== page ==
A third element that helped calm down the defensive woes has been the re-emergence of Brandon Crawford as a mostly everyday player. Crawford, whose defensive numbers have been slipping the last few years (not shocking for a SS on the far side of 30) has been uneven in the field this year. But at least anecdotally to these eyes his glove has improved along with his recent batting proficiency. More importantly, the Giants determined that his absence on the left-side of the field led to significant breakdowns because of the lack of a true backup at the 6-spot. Crawford has always excelled at racing after pop-ups, and he’s put on some true displays in this regard on the last roadtrip, but it feels like his hands have gotten a wee bit quicker of late as well and the arm is still the same force of nature.
At the same time, Crawford’s bat has come alive after a slow start. Over the last 28 days, Brandon has hit .319/.395/.569 with all 4 HRs on the year, which has his season line at a 117 wRC+. Over a full season, that would be the best of his career.
Which brings us to a rub in all of this newfound Fountain of Youth stuff. Mike Krukow made the point before the abbreviated season began that in his mind, veterans should be the beneficiary of the short 60-game schedule, as they wouldn’t be as prone to the wear and tear of the long season. Although Belt and Longoria were felled by the fast ramp up of Summer Camp, on the whole this appears to be true. Counting Donovan Solano and Alex Dickerson, six of the Giants top 10 performers by WAR (among hitters) are over 30. And though off days are relatively rare this year, and much of that over-30 group has been playing daily, the entire assemblage seems to be staying fresh with just the occasional rest. In a normal year, we’d only be in mid-May after all.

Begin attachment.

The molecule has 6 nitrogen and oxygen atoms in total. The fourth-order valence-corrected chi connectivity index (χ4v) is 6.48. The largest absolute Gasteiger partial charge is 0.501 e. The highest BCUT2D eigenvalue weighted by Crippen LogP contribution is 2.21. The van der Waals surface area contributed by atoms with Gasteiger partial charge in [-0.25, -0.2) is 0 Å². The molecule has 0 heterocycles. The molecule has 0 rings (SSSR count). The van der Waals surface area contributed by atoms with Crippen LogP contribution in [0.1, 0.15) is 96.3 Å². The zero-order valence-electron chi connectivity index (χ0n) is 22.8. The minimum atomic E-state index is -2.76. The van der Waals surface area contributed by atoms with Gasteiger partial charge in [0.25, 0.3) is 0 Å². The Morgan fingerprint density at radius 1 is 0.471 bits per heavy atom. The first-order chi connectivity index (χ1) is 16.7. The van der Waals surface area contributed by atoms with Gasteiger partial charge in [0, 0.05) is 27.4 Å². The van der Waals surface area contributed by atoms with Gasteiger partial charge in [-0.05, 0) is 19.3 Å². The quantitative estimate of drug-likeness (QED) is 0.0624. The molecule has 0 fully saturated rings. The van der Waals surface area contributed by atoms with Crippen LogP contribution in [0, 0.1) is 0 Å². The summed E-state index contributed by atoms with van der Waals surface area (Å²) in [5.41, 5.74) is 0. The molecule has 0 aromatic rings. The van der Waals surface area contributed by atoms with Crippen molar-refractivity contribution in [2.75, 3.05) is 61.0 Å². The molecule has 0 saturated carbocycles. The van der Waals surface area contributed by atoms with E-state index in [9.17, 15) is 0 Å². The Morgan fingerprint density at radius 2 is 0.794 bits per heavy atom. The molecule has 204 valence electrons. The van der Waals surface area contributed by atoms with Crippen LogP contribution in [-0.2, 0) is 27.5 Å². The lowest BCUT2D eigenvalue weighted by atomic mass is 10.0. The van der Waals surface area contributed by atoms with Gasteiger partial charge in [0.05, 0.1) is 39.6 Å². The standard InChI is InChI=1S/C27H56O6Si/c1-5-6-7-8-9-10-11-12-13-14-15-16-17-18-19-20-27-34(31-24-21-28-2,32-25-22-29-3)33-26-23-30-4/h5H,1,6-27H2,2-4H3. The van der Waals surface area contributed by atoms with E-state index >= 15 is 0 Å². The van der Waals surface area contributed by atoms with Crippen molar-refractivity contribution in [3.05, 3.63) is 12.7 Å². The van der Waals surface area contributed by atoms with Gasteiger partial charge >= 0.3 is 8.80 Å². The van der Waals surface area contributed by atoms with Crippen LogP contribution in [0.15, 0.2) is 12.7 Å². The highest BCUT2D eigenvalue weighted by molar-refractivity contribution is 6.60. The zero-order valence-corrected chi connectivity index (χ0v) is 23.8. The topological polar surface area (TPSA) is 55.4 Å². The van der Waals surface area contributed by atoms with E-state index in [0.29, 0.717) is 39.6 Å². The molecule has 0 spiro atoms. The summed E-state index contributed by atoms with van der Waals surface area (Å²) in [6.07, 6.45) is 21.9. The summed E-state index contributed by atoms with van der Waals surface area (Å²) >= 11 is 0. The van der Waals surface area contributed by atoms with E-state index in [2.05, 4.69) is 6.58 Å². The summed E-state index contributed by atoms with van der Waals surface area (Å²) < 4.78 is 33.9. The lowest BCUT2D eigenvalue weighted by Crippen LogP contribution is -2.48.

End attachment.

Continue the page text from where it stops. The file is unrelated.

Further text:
For those looking forward to 2021, that bears keeping in mind. All three of Belt, Longoria, and Crawford are currently posting career-best wRC+ — but anticipating them repeating the feat over a full-season schedule would be ill advised. While the presence of the trio has stabilized the infield defense, the Giants likely won’t want to repeat their mistake of constructing a roster where Longoria is literally the only player who can satisfactorily man the hot corner and where Crawford’s absence from the lineup causes fans and coaching staff alike to recite the poetry of W.B. Yeats (“things fall apart/the center cannot hold”). Perhaps Daniel Robertson will be able to help with both of those items…we’ll have to see what they have there.
Another lurking question is whether Oracle Park’s suddenly offensive park factors might turn back to pumpkins next year with fans (hopefully, maybe) back in the park and the wind whipping through the archways again. And what such a re-transformation might do to the veteran players who are no doubt enjoying the sense of well-being that comes from being rewarded for well-struck baseballs rather than having to left-turn towards the bench after another 400’ out.